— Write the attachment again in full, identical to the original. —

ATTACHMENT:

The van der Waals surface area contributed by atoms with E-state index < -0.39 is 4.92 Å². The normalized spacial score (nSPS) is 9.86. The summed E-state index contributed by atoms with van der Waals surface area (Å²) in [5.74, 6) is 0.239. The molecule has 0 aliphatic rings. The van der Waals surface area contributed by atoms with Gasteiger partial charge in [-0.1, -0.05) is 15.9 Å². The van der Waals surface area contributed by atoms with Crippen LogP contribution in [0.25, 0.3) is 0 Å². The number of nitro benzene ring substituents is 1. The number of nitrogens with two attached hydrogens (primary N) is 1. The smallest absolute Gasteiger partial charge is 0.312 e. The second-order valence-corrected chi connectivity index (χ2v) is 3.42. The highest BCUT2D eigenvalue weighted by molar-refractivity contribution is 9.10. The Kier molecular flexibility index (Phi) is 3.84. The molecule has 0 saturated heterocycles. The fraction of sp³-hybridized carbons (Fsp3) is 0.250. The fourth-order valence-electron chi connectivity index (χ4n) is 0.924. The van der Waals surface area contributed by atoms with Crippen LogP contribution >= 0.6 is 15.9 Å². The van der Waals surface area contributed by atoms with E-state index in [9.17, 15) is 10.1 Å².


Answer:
The van der Waals surface area contributed by atoms with E-state index < -0.39 is 4.92 Å². The normalized spacial score (nSPS) is 9.86. The summed E-state index contributed by atoms with van der Waals surface area (Å²) in [5.74, 6) is 0.239. The molecule has 0 aliphatic rings. The van der Waals surface area contributed by atoms with Gasteiger partial charge in [-0.1, -0.05) is 15.9 Å². The van der Waals surface area contributed by atoms with Crippen LogP contribution in [0.25, 0.3) is 0 Å². The number of nitro benzene ring substituents is 1. The number of nitrogens with two attached hydrogens (primary N) is 1. The smallest absolute Gasteiger partial charge is 0.312 e. The second-order valence-corrected chi connectivity index (χ2v) is 3.42. The highest BCUT2D eigenvalue weighted by molar-refractivity contribution is 9.10. The Kier molecular flexibility index (Phi) is 3.84. The molecule has 0 saturated heterocycles. The fraction of sp³-hybridized carbons (Fsp3) is 0.250. The fourth-order valence-electron chi connectivity index (χ4n) is 0.924. The van der Waals surface area contributed by atoms with Crippen LogP contribution >= 0.6 is 15.9 Å². The van der Waals surface area contributed by atoms with E-state index in [9.17, 15) is 10.1 Å².